Astronomers claim that monster black holes may be lurking behind ‘smokescreens’ in our cosmic backyard.

They have discovered evidence of two supermassive black holes at the centre of two nearby galaxies both of which are concealed behind clouds of gas and dust.

They were spotted by NASA’s orbiting observatory NuSTAR, which is designed to see x-rays.

Data from NuSTAR – the Nuclear Spectroscopic Telescope Array – was then analysed by British researchers at the universities of Durham and Southampton.

Ady Annuar, an astronomer at the University of Durham’s Centre for Extragalactic Astronomy, said: These black holes are relatively close to the Milky Way, but they have remained hidden from us until now.

They’re like monsters hiding under your bed.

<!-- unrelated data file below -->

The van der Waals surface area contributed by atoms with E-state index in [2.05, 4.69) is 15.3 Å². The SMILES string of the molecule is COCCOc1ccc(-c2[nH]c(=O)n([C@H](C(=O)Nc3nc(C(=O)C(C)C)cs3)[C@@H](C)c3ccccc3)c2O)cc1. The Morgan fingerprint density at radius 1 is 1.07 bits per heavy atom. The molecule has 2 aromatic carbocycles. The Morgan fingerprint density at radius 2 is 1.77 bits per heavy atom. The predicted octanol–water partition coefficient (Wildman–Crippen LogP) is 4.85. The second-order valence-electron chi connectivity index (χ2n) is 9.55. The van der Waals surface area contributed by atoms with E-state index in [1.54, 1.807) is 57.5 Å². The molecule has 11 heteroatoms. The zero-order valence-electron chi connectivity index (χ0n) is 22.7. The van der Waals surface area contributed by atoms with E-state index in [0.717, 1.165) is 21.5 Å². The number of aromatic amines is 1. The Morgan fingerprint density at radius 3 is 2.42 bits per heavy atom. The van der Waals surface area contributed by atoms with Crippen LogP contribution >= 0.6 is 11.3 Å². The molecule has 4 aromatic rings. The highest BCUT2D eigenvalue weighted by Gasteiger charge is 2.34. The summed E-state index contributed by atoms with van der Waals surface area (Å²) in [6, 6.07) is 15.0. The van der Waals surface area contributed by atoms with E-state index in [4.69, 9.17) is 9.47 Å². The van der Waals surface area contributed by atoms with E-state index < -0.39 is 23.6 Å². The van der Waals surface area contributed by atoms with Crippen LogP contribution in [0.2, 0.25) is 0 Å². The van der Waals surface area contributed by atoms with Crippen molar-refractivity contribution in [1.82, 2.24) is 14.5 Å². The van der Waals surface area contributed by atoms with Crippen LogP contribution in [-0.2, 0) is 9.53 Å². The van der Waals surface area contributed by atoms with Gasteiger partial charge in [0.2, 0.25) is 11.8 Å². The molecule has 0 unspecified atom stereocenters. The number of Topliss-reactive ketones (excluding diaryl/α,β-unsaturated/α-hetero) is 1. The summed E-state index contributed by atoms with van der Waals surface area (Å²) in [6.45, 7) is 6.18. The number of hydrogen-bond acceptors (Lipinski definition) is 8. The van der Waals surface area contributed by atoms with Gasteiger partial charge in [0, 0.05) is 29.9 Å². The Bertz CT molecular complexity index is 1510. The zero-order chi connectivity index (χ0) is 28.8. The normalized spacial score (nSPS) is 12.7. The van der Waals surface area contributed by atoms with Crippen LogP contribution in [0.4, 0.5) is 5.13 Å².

Their recent discoveries certainly call out the question of how many other supermassive black holes we are still missing, even in our nearby universe.

In black holes gravity is so powerful it traps light and distorts time and space. 

They can only be detected from the last gasp emissions of radiation from objects which fall into them.

The first of the new black holes was discovered in galaxy NGC 1448, which is just 38 million light years away from our own galaxy, the Milky Way.

The other is in the galaxy IC 3639 which is 170 million light years away.

Both emit intense levels of radiation and are classified as active galaxies.

Scientists now believe that most large galaxies may have supermassive black holes at their core, but many of these are hidden from view.

NuSTAR project scientist Daniel Stern, said: It is exciting to use the power of NuSTAR to get important, unique information on these beasts, even in our cosmic backyard where they can be studied in detail.

(c) Sky News 2017: Two monster black holes found lurking in nearby galaxies